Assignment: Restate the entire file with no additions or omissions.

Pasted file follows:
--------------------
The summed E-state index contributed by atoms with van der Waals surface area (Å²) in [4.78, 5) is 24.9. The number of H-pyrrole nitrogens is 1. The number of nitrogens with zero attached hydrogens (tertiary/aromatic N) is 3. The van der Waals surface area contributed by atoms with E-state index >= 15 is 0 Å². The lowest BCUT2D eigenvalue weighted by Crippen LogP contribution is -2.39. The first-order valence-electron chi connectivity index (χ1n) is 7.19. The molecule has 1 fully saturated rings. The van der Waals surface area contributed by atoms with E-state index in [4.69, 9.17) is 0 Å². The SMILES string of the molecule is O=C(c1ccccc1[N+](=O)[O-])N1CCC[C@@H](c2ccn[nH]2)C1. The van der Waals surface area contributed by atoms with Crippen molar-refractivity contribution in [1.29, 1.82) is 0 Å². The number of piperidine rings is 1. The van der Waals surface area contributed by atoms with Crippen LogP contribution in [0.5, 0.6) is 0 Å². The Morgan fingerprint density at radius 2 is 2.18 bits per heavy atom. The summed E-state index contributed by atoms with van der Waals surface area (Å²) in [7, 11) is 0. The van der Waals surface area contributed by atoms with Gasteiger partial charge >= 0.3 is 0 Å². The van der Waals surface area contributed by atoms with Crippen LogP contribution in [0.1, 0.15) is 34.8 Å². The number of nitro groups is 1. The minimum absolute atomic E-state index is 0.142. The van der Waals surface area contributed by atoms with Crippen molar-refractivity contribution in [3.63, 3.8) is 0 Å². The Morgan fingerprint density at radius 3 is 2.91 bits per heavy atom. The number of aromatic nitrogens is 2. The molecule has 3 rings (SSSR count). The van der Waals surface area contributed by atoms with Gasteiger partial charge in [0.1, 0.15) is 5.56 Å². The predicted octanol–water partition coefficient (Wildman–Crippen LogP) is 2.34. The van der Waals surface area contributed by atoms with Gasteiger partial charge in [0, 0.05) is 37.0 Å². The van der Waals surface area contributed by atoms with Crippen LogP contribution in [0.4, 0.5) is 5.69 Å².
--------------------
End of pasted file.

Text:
The summed E-state index contributed by atoms with van der Waals surface area (Å²) in [4.78, 5) is 24.9. The number of H-pyrrole nitrogens is 1. The number of nitrogens with zero attached hydrogens (tertiary/aromatic N) is 3. The van der Waals surface area contributed by atoms with E-state index >= 15 is 0 Å². The lowest BCUT2D eigenvalue weighted by Crippen LogP contribution is -2.39. The first-order valence-electron chi connectivity index (χ1n) is 7.19. The molecule has 1 fully saturated rings. The van der Waals surface area contributed by atoms with E-state index in [4.69, 9.17) is 0 Å². The SMILES string of the molecule is O=C(c1ccccc1[N+](=O)[O-])N1CCC[C@@H](c2ccn[nH]2)C1. The van der Waals surface area contributed by atoms with Crippen molar-refractivity contribution in [1.29, 1.82) is 0 Å². The number of piperidine rings is 1. The van der Waals surface area contributed by atoms with Crippen LogP contribution in [0.5, 0.6) is 0 Å². The Morgan fingerprint density at radius 2 is 2.18 bits per heavy atom. The summed E-state index contributed by atoms with van der Waals surface area (Å²) in [7, 11) is 0. The van der Waals surface area contributed by atoms with Gasteiger partial charge >= 0.3 is 0 Å². The van der Waals surface area contributed by atoms with Crippen LogP contribution in [0.1, 0.15) is 34.8 Å². The number of nitro groups is 1. The minimum absolute atomic E-state index is 0.142. The van der Waals surface area contributed by atoms with Crippen molar-refractivity contribution in [3.63, 3.8) is 0 Å². The Morgan fingerprint density at radius 3 is 2.91 bits per heavy atom. The number of aromatic nitrogens is 2. The molecule has 3 rings (SSSR count). The van der Waals surface area contributed by atoms with Gasteiger partial charge in [0.1, 0.15) is 5.56 Å². The predicted octanol–water partition coefficient (Wildman–Crippen LogP) is 2.34. The van der Waals surface area contributed by atoms with Gasteiger partial charge in [0, 0.05) is 37.0 Å². The van der Waals surface area contributed by atoms with Crippen LogP contribution in [0.4, 0.5) is 5.69 Å².